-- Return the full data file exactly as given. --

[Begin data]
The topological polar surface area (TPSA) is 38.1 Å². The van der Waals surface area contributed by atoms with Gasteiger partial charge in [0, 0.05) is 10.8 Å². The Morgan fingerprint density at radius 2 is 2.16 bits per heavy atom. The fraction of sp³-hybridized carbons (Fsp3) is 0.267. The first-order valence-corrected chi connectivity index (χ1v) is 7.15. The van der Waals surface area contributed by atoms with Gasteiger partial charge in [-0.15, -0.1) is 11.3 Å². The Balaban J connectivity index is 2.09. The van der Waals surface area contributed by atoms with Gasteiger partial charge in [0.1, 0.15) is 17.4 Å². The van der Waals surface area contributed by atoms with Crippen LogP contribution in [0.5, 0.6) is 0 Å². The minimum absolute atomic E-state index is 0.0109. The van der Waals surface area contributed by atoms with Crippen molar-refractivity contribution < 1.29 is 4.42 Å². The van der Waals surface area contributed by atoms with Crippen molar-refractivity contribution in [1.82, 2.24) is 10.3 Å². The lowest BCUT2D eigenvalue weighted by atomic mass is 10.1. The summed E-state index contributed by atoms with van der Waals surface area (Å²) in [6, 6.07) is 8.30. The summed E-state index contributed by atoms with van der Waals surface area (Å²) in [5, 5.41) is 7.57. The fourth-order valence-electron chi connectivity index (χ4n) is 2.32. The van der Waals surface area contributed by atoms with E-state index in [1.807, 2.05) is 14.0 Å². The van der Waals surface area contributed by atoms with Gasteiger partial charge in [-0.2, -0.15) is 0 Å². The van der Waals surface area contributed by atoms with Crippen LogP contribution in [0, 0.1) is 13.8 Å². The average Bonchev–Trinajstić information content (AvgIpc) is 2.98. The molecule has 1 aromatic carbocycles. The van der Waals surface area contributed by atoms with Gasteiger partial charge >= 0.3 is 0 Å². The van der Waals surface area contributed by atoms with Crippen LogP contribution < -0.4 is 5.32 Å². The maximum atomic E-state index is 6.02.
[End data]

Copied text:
The topological polar surface area (TPSA) is 38.1 Å². The van der Waals surface area contributed by atoms with Gasteiger partial charge in [0, 0.05) is 10.8 Å². The Morgan fingerprint density at radius 2 is 2.16 bits per heavy atom. The fraction of sp³-hybridized carbons (Fsp3) is 0.267. The first-order valence-corrected chi connectivity index (χ1v) is 7.15. The van der Waals surface area contributed by atoms with Gasteiger partial charge in [-0.15, -0.1) is 11.3 Å². The Balaban J connectivity index is 2.09. The van der Waals surface area contributed by atoms with Gasteiger partial charge in [0.1, 0.15) is 17.4 Å². The van der Waals surface area contributed by atoms with Crippen LogP contribution in [0.5, 0.6) is 0 Å². The minimum absolute atomic E-state index is 0.0109. The van der Waals surface area contributed by atoms with Crippen molar-refractivity contribution < 1.29 is 4.42 Å². The van der Waals surface area contributed by atoms with Crippen molar-refractivity contribution in [1.82, 2.24) is 10.3 Å². The lowest BCUT2D eigenvalue weighted by atomic mass is 10.1. The summed E-state index contributed by atoms with van der Waals surface area (Å²) in [6, 6.07) is 8.30. The summed E-state index contributed by atoms with van der Waals surface area (Å²) in [5, 5.41) is 7.57. The fourth-order valence-electron chi connectivity index (χ4n) is 2.32. The van der Waals surface area contributed by atoms with E-state index in [1.807, 2.05) is 14.0 Å². The van der Waals surface area contributed by atoms with Gasteiger partial charge in [-0.2, -0.15) is 0 Å². The van der Waals surface area contributed by atoms with Crippen LogP contribution in [0, 0.1) is 13.8 Å². The average Bonchev–Trinajstić information content (AvgIpc) is 2.98. The molecule has 1 aromatic carbocycles. The van der Waals surface area contributed by atoms with Gasteiger partial charge >= 0.3 is 0 Å². The van der Waals surface area contributed by atoms with Crippen LogP contribution < -0.4 is 5.32 Å². The maximum atomic E-state index is 6.02.